When it comes to success – to quote Jackie Gleason – “How sweet it is!” (I know, I’ve just dated myself!) We all love the feelings and adulations that accompany success. The warm glow of the success halo makes us feel good and valued. Even if a certain success genuinely humbles us, we still covet that feeling. It’s hard to feel good and grateful without also feeling proud. And perhaps some pride is good – it can be a great motivator.
Yet it is not without due cause that the Bible warns us in Proverbs 16:18 that “pride goes before the fall.” When the head swells with pride or sways with success, the halo of success quickly drops around our necks where it waits to hang us. As someone aptly said “A halo need only drop six inches to become a noose.”
Perhaps you have had some successes, and have many reasons for a healthy pride. Congratulations. But beware – with each success you raise the bar of expectations; and as expectations rise so does the potential for failure and disappointment. And you will, at some point in time, fail or come up short. Realize this does not need to be a tragedy – tremendous monuments have risen from the ashes of failure. But that’s another blog for another time.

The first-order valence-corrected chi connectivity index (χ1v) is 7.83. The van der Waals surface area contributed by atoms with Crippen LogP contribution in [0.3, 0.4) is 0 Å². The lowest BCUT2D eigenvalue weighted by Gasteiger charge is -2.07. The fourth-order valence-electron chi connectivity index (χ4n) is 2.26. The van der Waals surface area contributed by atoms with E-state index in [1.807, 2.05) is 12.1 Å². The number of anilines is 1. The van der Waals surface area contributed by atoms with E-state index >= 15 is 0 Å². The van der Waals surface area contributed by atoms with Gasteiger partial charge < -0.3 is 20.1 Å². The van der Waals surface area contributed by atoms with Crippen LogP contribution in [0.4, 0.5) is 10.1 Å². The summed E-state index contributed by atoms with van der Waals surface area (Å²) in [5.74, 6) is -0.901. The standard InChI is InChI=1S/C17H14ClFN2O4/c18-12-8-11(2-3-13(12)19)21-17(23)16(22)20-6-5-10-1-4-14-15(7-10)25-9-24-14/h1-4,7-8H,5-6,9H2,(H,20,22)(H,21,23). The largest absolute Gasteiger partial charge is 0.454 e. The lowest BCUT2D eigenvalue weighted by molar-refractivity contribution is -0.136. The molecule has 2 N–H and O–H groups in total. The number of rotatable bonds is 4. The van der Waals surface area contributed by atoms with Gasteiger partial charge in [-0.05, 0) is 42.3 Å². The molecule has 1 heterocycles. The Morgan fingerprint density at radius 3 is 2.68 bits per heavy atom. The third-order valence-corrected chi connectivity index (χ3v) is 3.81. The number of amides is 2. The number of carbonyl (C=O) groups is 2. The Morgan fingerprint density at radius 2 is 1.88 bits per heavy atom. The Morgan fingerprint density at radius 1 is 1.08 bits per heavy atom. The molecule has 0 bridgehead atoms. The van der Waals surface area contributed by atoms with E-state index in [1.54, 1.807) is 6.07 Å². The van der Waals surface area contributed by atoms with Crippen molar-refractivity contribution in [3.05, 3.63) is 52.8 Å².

My point is this: do not gloat in glory nor dwell in disappointment – do not over-celebrate success nor over-grieve failure. Instead, be grateful in both cases. In success, be grateful to God for allowing us the privilege; in failure, be thankful for His love which is not dependent on our success. The Heidelberg Catechism explains it this way when defining God’s providence (questions 27 & 28):
27 Q. What do you understand by the providence of God?
A. Providence is the almighty and ever present power of God by which he upholds, as with his hand, heaven and earth and all creatures, and so rules them that leaf and blade, rain and drought, fruitful and lean years, food and drink, health and sickness, prosperity and poverty – all things, in fact, come to us not by chance but from his fatherly hand.
28 Q. How does the knowledge of God’s creation and providence help us?
A. We can be patient when things go against us, thankful when things go well, and for the future we can have good confidence in our faithful God and Father that nothing will separate us from his love. All creatures are so completely in his hand that without his will they can neither move nor be moved.
Perhaps that’s why Paul wrote to the Philippians, “Always be full of joy in the Lord. I say it again – rejoice!” If we heed his divine advice, our haloes will never hang us!
(Halo picture from https://images.sharefaith.com/images/3/f0103406aa/img_mouseover3.jpg )